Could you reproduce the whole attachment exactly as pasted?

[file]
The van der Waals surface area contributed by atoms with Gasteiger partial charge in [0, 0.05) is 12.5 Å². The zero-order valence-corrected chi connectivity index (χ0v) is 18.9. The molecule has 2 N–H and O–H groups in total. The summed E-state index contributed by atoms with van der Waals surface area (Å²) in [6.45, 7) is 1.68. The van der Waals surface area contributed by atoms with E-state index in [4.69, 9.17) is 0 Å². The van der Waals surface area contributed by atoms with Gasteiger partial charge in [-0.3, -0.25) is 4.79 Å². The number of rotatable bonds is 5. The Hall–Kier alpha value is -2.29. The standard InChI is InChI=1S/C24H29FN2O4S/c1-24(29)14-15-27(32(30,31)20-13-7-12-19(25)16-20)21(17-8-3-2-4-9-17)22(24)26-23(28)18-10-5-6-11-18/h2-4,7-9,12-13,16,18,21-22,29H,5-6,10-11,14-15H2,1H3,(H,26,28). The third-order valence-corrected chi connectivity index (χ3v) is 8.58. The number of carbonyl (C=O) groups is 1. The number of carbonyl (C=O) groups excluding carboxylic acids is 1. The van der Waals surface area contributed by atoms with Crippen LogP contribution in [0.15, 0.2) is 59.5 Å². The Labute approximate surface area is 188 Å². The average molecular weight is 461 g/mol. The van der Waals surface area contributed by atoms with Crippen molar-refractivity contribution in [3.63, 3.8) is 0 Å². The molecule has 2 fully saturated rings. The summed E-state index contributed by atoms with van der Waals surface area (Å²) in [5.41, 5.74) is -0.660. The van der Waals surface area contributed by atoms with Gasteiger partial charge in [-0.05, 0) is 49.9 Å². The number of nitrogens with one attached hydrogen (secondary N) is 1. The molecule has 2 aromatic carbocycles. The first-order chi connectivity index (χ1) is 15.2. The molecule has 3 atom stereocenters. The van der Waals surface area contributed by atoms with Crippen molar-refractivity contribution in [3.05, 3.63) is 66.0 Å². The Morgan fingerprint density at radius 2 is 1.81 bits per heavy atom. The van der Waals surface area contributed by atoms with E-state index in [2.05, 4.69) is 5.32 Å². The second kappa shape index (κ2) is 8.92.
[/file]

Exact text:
The van der Waals surface area contributed by atoms with Gasteiger partial charge in [0, 0.05) is 12.5 Å². The zero-order valence-corrected chi connectivity index (χ0v) is 18.9. The molecule has 2 N–H and O–H groups in total. The summed E-state index contributed by atoms with van der Waals surface area (Å²) in [6.45, 7) is 1.68. The van der Waals surface area contributed by atoms with E-state index in [4.69, 9.17) is 0 Å². The van der Waals surface area contributed by atoms with Gasteiger partial charge in [-0.3, -0.25) is 4.79 Å². The number of rotatable bonds is 5. The Hall–Kier alpha value is -2.29. The standard InChI is InChI=1S/C24H29FN2O4S/c1-24(29)14-15-27(32(30,31)20-13-7-12-19(25)16-20)21(17-8-3-2-4-9-17)22(24)26-23(28)18-10-5-6-11-18/h2-4,7-9,12-13,16,18,21-22,29H,5-6,10-11,14-15H2,1H3,(H,26,28). The third-order valence-corrected chi connectivity index (χ3v) is 8.58. The number of carbonyl (C=O) groups is 1. The number of carbonyl (C=O) groups excluding carboxylic acids is 1. The van der Waals surface area contributed by atoms with Crippen LogP contribution in [0.15, 0.2) is 59.5 Å². The Labute approximate surface area is 188 Å². The average molecular weight is 461 g/mol. The van der Waals surface area contributed by atoms with Crippen molar-refractivity contribution in [3.63, 3.8) is 0 Å². The molecule has 2 fully saturated rings. The summed E-state index contributed by atoms with van der Waals surface area (Å²) in [5.41, 5.74) is -0.660. The van der Waals surface area contributed by atoms with Gasteiger partial charge in [-0.05, 0) is 49.9 Å². The number of nitrogens with one attached hydrogen (secondary N) is 1. The molecule has 2 aromatic carbocycles. The first-order chi connectivity index (χ1) is 15.2. The molecule has 3 atom stereocenters. The van der Waals surface area contributed by atoms with Crippen molar-refractivity contribution in [3.05, 3.63) is 66.0 Å². The Morgan fingerprint density at radius 2 is 1.81 bits per heavy atom. The van der Waals surface area contributed by atoms with E-state index in [2.05, 4.69) is 5.32 Å². The second kappa shape index (κ2) is 8.92.